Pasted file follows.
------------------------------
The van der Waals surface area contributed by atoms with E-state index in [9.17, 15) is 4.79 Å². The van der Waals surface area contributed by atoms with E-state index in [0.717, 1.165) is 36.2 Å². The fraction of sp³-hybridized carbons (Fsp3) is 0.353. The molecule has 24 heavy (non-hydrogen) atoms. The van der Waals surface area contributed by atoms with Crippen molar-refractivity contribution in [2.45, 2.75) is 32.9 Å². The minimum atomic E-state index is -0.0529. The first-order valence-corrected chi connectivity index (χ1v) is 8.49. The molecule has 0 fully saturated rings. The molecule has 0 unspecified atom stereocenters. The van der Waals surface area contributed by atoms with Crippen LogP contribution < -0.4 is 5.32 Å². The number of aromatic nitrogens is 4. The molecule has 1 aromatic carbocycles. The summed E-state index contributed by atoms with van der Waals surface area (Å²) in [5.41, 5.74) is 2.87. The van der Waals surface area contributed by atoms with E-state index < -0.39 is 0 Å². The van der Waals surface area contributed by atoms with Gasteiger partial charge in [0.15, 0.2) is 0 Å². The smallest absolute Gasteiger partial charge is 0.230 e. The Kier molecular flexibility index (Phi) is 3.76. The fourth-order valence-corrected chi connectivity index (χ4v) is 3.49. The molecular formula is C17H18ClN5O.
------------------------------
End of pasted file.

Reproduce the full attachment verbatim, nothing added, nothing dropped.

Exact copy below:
The van der Waals surface area contributed by atoms with E-state index in [9.17, 15) is 4.79 Å². The van der Waals surface area contributed by atoms with E-state index in [0.717, 1.165) is 36.2 Å². The fraction of sp³-hybridized carbons (Fsp3) is 0.353. The molecule has 24 heavy (non-hydrogen) atoms. The van der Waals surface area contributed by atoms with Crippen molar-refractivity contribution in [2.45, 2.75) is 32.9 Å². The minimum atomic E-state index is -0.0529. The first-order valence-corrected chi connectivity index (χ1v) is 8.49. The molecule has 0 fully saturated rings. The molecule has 0 unspecified atom stereocenters. The van der Waals surface area contributed by atoms with Crippen LogP contribution < -0.4 is 5.32 Å². The number of aromatic nitrogens is 4. The molecule has 1 aromatic carbocycles. The summed E-state index contributed by atoms with van der Waals surface area (Å²) in [5.41, 5.74) is 2.87. The van der Waals surface area contributed by atoms with E-state index < -0.39 is 0 Å². The van der Waals surface area contributed by atoms with Gasteiger partial charge in [0.15, 0.2) is 0 Å². The smallest absolute Gasteiger partial charge is 0.230 e. The Kier molecular flexibility index (Phi) is 3.76. The fourth-order valence-corrected chi connectivity index (χ4v) is 3.49. The molecular formula is C17H18ClN5O.